If it is present on arrival, for the purposes of diagnoses, you can enter up to 35 c. You are correct that this is different from the hospital event definition.
We found conflicting information in the PTSF FAQs. 8/2/2019 – SAH on first scan, not present on closest to 24 – response recommended to not code the head bleed. 7/3/19 – we are coding CT head scans closest to 24 hours….not always the worst scan…..we are following what we were taught at AIS…. – response was you are correct. 2021 – response: code brain injuries based on what is documented closest to or at 24 hours or initial if >24 hours. We, too, have been recording head readings closest to 24 hours and or first if > 24 per our AIS training, but now we are confused. If there is a bleed on scan one (osf), but on a second scan at 16 hours there is no bleed, we record none- same as in FAQ. If size goes up or down, we record the size closest to 24 – same as in FAQ.
Thanks for the question, and sorry for the confusion. For brain injury, AIS does direct to take findings from what is present at 24 hours, unless initially identified later. In October 2019, the AIS clarification document updated the 24 hour rule. It states, “Within the first 24 hours post injury, patients with transient signs and …
I have a prosthetic hip dislocation (T84.02) with a traumatic mechanism, over reached for something and fell. Like our peri-prosthetic fractures, am I coding this to hip dislocation (S73.0) and including as PTOS?
The S73 code has an Excludes 2 note, excluding dislocation of prosthetic. So if all that is dislocated is the prosthetic, it directs to use the T84 code, which does not qualify for inclusion. Excludes 2 means there could also code S73, if there is injury to anything (hip) other than the prosthetic.
I have a patient that on her initial imagining did not show a brainstem herniation. On a follow up one, it was present. The follow up one that it was on, was greater than 24 hours. In the AIS book, it states that coding of brain injuries should be done at 24 hours or initial confirmed diagnosis is later than 24 hours. Would this herniation be able to be included in the injuries??
The guideline states, “coding of brain injuries should be done at 24 hours or at initial confirmed diagnosis if later than 24 hours.” Since the initial brainstem herniation was not initially diagnosed until after 24 hours, you can code it based on the information you have when the diagnosis was confirmed.
Are we reading the manual correct that if a head bleed is noted on the first CT the registry is to code the size of the head bleed within the first 24 hours. If the head bleed is noted anytime after the first 24 hours that would be considered the initial confirmed diagnosis and the registrar is to capture the injury?
Correct. You are to code brain injuries based on what is documented closest to or at 24 hours, or at initial confirmed diagnosis if later than 24 hours. If a head bleed is noted after the first 24 hours, that would be considered the initial confirmed diagnosis and you would capture the injury.
This could be used to code cerebrum brain swelling. Partial effacement would go to moderate; compressed – 140664.4, while complete effacement would go to severe; absent/obliterated/closed – 140666.5. I wouldn’t use edema unless the provider notes as edema.
If you have a patient that had a (closed) displaced mandible fx, this will code as an open fx and the question for antibiotic administration becomes valid. Are all displaced mandible fxs considered open – even though this one clearly states closed? I do see in the AIS manual that open/displaced/comminuted all fall into the same category. This causes a message that pops up “based on AIS codes, this record may meet open fx criteria”. I know we can validate this but then it does not populate the NTDS side appropriately when we have “does not meet criteria” marked. On TQIP side, we then get an inclusion criteria – level 2 error message – Element must not be NA as AIS codes provided meet the reporting criteria. We would then have to exclude this chart. What would you suggestion be to make this record work?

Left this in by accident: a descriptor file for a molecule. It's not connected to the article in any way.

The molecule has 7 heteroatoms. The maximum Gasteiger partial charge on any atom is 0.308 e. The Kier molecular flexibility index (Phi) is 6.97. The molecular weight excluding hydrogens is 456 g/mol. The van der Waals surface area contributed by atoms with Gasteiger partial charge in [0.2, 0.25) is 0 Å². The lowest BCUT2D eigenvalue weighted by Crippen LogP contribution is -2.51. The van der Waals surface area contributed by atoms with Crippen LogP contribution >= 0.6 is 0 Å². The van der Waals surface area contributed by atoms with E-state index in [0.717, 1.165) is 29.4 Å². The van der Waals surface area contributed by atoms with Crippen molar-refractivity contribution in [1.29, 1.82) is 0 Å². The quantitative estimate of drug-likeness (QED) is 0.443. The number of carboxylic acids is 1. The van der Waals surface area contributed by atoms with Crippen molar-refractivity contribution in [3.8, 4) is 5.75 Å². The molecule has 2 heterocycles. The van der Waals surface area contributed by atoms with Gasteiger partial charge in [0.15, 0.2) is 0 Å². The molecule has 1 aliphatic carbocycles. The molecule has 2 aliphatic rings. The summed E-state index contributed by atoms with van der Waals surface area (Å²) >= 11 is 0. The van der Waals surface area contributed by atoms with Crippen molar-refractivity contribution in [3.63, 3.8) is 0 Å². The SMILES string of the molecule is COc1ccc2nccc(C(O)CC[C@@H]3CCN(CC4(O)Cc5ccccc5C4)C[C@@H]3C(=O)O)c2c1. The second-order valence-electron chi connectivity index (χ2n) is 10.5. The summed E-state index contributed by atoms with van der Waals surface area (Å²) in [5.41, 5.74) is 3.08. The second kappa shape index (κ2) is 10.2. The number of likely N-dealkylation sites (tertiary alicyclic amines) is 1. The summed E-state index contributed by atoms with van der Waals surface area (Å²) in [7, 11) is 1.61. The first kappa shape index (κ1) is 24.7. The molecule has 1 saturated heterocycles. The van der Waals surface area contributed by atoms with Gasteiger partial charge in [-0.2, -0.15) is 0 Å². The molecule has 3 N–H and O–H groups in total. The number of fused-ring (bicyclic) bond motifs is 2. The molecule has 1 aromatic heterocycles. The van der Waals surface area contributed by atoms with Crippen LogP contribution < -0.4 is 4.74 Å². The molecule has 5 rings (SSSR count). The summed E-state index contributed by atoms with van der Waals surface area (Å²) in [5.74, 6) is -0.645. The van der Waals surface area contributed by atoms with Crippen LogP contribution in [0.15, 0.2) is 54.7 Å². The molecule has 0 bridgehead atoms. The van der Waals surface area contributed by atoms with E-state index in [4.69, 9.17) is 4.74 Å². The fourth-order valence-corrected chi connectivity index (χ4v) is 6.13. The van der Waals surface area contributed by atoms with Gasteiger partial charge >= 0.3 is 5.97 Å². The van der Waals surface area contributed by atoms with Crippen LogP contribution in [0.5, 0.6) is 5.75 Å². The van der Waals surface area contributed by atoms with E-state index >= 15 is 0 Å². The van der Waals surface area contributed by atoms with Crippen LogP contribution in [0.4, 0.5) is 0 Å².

If you have an AIS code recorded that falls within the defined coding criteria for these fields, you will need to answer the antibiotic elements as if there is an open fracture present for both PTOS and the NTDB. This criteria is provided by the NTDB/TQIP, and we understand sometimes it is not perfect as …
Looking for help with codes for “small interpeduncular cistern hemorrhage”. Software is populating AIS code 140210.5 brain stem hemorrhage, and ICD 10 S06.389A Contusion, laceration, and hemorrhage of brainstem with loss of consciousness of NOS duration, initial encounter.
Interpeduncular cistern does code to brain stem. In the AIS clarification document from October 2019 they have“Interpeduncular fossa (cistern) basal cisterns code as injury involving hemorrhage in the brainstem;” The ICD-10 code has hemorrhage of brain stem also.I would note any specifics related to LOC if you have documentation, as it will assume the LOC …
Patient came in as a fall from same level w/ an isolated distal femur fx. It was found that they patient also had a hematoma at the femur fx site. The blood seemed to be coming from the fx as there was no injury involving any muscle, etc. The doctors have listed in her chart that there was hemorrhagic shock. What do you suggest for coding this injury? Would you look at the hematoma/bleeding as a sequela to the fx?
If it is a closed fracture, blunt injury, you can code hematoma in addition to the fracture. If it is an open fracture or a penetrating injury, you wouldn’t code those associated. From what you wrote, it sounds like it could be sequela, as they say there is no injury to muscle, but I might …